In the book, “The Winning Touch in Golf, A Psychological Approach” author Peter G. Cranford, Ph.D. offers the reader his approach on how to stay motivated and constantly progress your play. His golf swing tip could make all the difference in your golf game!

Cranford writes;

“The next secret of golf is to overcome inertia. Muscles have a mind of their own, and do not like to make any move unless impelled to do so. Once they begin to move, the muscles do not seem to care. We must harness this tendency in ourselves to continue doing what we are doing, and may have to take rather sly means of shifting our actions toward practice. Once shifted, the muscles, like Newton’s law of motion, prefer to continue golfing unless acted upon by some outside force. This is what we mean by overcoming inertia.

Some people have trained themselves to do, without procrastination, whatever must be done. These people have no problem with inertia. Most of us have to “use psychology” to get ourselves going. In my younger days, I decided that I wanted to build a house with my own hands. Each day I had great difficulty getting started. I asked an old carpenter how he managed to get to work without hesitation. He told me that he once had the same trouble and cured himself.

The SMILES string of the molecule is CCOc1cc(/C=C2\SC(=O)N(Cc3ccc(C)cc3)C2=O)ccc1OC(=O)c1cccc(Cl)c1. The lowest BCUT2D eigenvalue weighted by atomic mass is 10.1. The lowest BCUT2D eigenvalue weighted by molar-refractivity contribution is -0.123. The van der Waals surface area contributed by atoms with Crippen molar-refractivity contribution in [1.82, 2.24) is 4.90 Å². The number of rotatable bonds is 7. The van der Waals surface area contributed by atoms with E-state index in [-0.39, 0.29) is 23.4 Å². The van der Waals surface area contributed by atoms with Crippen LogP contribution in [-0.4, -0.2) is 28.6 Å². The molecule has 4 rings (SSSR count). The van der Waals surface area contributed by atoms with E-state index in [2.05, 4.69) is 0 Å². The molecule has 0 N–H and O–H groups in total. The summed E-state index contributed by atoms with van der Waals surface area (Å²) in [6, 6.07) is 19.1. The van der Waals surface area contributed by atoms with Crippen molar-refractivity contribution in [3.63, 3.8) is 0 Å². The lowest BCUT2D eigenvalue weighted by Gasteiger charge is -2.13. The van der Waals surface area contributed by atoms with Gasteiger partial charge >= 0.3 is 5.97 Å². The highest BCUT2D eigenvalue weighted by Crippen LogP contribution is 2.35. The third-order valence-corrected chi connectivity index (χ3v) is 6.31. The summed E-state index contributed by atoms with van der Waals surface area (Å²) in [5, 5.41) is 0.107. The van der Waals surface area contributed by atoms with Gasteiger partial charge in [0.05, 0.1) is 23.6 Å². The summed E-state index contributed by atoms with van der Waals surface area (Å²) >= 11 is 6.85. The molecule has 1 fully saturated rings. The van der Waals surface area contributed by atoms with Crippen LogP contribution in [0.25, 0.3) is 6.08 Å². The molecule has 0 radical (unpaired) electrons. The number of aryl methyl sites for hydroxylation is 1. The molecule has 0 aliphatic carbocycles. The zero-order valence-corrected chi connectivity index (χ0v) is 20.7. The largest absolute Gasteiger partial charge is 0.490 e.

“How?” I asked.

He replied, “Pick up something.”

When I was in college we were instructed on how to overcome inertia in buckling down to necessary study. We were given essentially the same advice. “Open the book.”

I was once engaged in doing tedious research and writing on the history of an old mental hospital. I had the duty of organizing a psychological staff for the hospital and, as a preliminary step, I felt it necessary to know the background of the institution.